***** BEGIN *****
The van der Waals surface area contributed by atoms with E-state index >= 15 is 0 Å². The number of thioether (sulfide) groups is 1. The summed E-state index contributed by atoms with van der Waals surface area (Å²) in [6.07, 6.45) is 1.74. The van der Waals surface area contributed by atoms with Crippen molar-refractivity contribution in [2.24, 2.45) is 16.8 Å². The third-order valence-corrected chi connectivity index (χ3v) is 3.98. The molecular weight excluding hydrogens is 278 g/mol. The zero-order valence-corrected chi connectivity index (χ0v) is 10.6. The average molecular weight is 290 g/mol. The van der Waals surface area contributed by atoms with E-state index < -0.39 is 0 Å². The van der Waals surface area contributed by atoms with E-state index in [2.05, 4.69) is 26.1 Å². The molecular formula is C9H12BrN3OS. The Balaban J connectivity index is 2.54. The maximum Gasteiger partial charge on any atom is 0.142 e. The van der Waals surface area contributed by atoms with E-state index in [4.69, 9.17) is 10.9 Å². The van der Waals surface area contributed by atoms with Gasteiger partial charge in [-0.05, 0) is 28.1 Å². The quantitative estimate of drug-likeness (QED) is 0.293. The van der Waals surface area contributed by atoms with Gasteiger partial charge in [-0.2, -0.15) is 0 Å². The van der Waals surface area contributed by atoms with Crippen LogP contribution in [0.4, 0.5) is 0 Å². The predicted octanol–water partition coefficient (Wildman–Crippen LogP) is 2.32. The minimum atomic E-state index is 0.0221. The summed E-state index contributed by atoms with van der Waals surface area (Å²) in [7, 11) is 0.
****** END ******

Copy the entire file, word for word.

The van der Waals surface area contributed by atoms with E-state index >= 15 is 0 Å². The number of thioether (sulfide) groups is 1. The summed E-state index contributed by atoms with van der Waals surface area (Å²) in [6.07, 6.45) is 1.74. The van der Waals surface area contributed by atoms with Crippen molar-refractivity contribution in [2.24, 2.45) is 16.8 Å². The third-order valence-corrected chi connectivity index (χ3v) is 3.98. The molecular weight excluding hydrogens is 278 g/mol. The zero-order valence-corrected chi connectivity index (χ0v) is 10.6. The average molecular weight is 290 g/mol. The van der Waals surface area contributed by atoms with E-state index < -0.39 is 0 Å². The van der Waals surface area contributed by atoms with E-state index in [2.05, 4.69) is 26.1 Å². The molecular formula is C9H12BrN3OS. The Balaban J connectivity index is 2.54. The maximum Gasteiger partial charge on any atom is 0.142 e. The van der Waals surface area contributed by atoms with E-state index in [4.69, 9.17) is 10.9 Å². The van der Waals surface area contributed by atoms with Gasteiger partial charge in [-0.05, 0) is 28.1 Å². The quantitative estimate of drug-likeness (QED) is 0.293. The van der Waals surface area contributed by atoms with Gasteiger partial charge in [-0.2, -0.15) is 0 Å². The van der Waals surface area contributed by atoms with Crippen LogP contribution in [0.4, 0.5) is 0 Å². The predicted octanol–water partition coefficient (Wildman–Crippen LogP) is 2.32. The minimum atomic E-state index is 0.0221. The summed E-state index contributed by atoms with van der Waals surface area (Å²) in [7, 11) is 0.